Cricket Event as Ritual: Potentials and Limits of Durkheim’s Concept of Ritual Usage for Understanding the Aspects of Community Life [poster]

Authors

ŽÁKOVÁ Michaela

Year of publication 2021
Type Appeared in Conference without Proceedings
MU Faculty or unit

Faculty of Arts

Citation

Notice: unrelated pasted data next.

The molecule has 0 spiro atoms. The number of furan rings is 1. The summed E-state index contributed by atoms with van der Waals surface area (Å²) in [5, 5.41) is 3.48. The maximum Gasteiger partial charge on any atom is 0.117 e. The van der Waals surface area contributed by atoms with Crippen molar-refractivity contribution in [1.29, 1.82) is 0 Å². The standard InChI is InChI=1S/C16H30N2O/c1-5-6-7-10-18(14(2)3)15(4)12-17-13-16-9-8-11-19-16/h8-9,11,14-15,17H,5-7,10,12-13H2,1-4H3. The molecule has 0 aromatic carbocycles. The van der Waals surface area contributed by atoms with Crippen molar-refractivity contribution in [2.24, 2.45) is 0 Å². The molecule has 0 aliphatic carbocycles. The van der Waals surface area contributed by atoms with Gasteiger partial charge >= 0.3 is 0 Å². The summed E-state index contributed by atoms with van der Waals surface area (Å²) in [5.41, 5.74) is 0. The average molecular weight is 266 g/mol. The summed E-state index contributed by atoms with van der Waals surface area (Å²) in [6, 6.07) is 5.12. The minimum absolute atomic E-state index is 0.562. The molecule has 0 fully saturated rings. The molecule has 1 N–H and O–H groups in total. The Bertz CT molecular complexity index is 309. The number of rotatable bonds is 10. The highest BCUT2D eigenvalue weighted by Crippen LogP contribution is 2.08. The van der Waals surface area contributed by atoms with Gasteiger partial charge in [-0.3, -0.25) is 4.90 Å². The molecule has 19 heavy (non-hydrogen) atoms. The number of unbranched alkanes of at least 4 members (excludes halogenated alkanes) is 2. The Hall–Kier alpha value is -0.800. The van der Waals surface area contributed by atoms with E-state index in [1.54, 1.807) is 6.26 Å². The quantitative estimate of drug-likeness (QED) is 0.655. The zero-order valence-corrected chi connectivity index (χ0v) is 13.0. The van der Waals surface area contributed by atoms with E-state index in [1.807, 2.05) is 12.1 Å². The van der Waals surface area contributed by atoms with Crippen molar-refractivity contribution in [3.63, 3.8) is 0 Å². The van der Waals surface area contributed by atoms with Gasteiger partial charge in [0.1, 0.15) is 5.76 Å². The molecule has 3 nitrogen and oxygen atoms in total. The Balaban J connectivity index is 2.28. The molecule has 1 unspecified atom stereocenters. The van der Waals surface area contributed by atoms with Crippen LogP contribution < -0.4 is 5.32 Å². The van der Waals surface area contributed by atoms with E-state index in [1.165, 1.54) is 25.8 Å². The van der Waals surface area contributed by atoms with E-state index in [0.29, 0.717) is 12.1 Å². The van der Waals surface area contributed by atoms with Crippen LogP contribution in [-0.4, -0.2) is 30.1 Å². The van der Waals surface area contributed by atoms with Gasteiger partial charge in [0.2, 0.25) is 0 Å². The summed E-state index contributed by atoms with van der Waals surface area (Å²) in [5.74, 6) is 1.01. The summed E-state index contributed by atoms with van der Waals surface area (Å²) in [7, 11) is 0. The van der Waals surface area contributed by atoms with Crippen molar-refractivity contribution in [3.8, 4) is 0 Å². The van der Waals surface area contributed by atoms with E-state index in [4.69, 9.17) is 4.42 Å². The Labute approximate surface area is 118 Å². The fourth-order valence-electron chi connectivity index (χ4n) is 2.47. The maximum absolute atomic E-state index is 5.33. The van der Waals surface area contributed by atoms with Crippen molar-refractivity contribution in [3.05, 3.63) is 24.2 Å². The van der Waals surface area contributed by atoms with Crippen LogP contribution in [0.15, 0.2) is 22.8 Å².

Description “Football is like a religion in Italy.” “Cricket is a religion in India.” These phrases show the convergence between religion and sport in public discourse, in which sports environments are shrouded in value systems, collective beliefs, and identities, and successful team players presented as gods. Thus, the relationship between these two areas became the subject of academics. The authors have discussed sports as new religious expressions in modernity and sporting events as rituals connecting diverse individuals. The poster presentation contributes to the academic discussion by portraying the study of one specific sport case. Based on data from observations and interviews in the cricket events in the Czech Republic, it evaluates the usefulness of Durkheim’s concept of ritual as an analytical tool used for understanding the meanings of sport for community life, especially group cohesion. What is the relationship between sport and religion? Which types of theoretical or methodological problems does the concept of ritual allow us to find out and what does not reveal to us? How can we use it effectively to study aspects of sports life? The poster reconsiders the work of the “founder” of modern sociology and suggests possible answers to the above questions.
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